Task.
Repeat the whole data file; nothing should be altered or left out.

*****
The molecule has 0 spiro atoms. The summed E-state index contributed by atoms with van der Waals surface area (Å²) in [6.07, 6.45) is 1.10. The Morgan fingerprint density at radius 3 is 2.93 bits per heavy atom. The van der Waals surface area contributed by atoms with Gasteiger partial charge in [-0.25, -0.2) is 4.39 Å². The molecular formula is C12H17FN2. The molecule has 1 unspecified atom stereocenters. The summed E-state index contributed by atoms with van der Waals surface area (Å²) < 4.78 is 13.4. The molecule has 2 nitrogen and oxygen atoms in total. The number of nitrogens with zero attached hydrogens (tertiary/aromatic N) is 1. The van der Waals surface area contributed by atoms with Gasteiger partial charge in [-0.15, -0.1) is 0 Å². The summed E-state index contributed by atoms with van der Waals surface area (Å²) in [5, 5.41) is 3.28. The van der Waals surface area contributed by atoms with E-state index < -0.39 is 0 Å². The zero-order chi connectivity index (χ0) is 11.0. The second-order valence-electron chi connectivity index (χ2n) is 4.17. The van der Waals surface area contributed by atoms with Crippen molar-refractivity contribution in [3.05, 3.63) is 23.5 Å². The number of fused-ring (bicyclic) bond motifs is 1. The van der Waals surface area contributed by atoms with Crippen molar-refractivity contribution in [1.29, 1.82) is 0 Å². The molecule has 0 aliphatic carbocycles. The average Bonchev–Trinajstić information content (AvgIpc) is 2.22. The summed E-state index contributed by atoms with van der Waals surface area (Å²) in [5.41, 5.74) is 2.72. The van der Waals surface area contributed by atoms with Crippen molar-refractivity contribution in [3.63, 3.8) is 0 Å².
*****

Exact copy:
The molecule has 0 spiro atoms. The summed E-state index contributed by atoms with van der Waals surface area (Å²) in [6.07, 6.45) is 1.10. The Morgan fingerprint density at radius 3 is 2.93 bits per heavy atom. The van der Waals surface area contributed by atoms with Gasteiger partial charge in [-0.25, -0.2) is 4.39 Å². The molecular formula is C12H17FN2. The molecule has 1 unspecified atom stereocenters. The summed E-state index contributed by atoms with van der Waals surface area (Å²) < 4.78 is 13.4. The molecule has 2 nitrogen and oxygen atoms in total. The number of nitrogens with zero attached hydrogens (tertiary/aromatic N) is 1. The van der Waals surface area contributed by atoms with Gasteiger partial charge in [-0.15, -0.1) is 0 Å². The summed E-state index contributed by atoms with van der Waals surface area (Å²) in [5, 5.41) is 3.28. The van der Waals surface area contributed by atoms with E-state index < -0.39 is 0 Å². The zero-order chi connectivity index (χ0) is 11.0. The second-order valence-electron chi connectivity index (χ2n) is 4.17. The van der Waals surface area contributed by atoms with Crippen molar-refractivity contribution in [3.05, 3.63) is 23.5 Å². The number of fused-ring (bicyclic) bond motifs is 1. The van der Waals surface area contributed by atoms with Crippen molar-refractivity contribution in [1.29, 1.82) is 0 Å². The molecule has 0 aliphatic carbocycles. The average Bonchev–Trinajstić information content (AvgIpc) is 2.22. The summed E-state index contributed by atoms with van der Waals surface area (Å²) in [5.41, 5.74) is 2.72. The van der Waals surface area contributed by atoms with Crippen molar-refractivity contribution in [3.63, 3.8) is 0 Å².